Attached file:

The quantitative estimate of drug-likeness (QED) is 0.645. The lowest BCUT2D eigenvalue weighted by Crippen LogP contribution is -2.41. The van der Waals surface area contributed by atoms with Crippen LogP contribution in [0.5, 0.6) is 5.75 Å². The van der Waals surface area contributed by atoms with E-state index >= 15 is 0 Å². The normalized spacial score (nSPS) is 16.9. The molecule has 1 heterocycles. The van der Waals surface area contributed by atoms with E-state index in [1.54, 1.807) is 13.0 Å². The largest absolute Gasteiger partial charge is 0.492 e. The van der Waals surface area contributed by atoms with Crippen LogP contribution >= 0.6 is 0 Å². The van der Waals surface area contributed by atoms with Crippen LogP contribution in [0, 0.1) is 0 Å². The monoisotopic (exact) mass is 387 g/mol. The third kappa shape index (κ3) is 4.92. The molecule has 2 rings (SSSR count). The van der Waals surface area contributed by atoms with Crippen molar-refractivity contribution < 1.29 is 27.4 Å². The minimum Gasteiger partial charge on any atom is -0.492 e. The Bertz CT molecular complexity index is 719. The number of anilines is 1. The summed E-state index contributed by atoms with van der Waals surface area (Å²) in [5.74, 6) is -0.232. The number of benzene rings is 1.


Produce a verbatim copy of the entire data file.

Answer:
The quantitative estimate of drug-likeness (QED) is 0.645. The lowest BCUT2D eigenvalue weighted by Crippen LogP contribution is -2.41. The van der Waals surface area contributed by atoms with Crippen LogP contribution in [0.5, 0.6) is 5.75 Å². The van der Waals surface area contributed by atoms with E-state index >= 15 is 0 Å². The normalized spacial score (nSPS) is 16.9. The molecule has 1 heterocycles. The van der Waals surface area contributed by atoms with E-state index in [1.54, 1.807) is 13.0 Å². The largest absolute Gasteiger partial charge is 0.492 e. The van der Waals surface area contributed by atoms with Crippen LogP contribution >= 0.6 is 0 Å². The van der Waals surface area contributed by atoms with Crippen LogP contribution in [0, 0.1) is 0 Å². The monoisotopic (exact) mass is 387 g/mol. The third kappa shape index (κ3) is 4.92. The molecule has 2 rings (SSSR count). The van der Waals surface area contributed by atoms with Crippen molar-refractivity contribution < 1.29 is 27.4 Å². The minimum Gasteiger partial charge on any atom is -0.492 e. The Bertz CT molecular complexity index is 719. The number of anilines is 1. The summed E-state index contributed by atoms with van der Waals surface area (Å²) in [5.74, 6) is -0.232. The number of benzene rings is 1.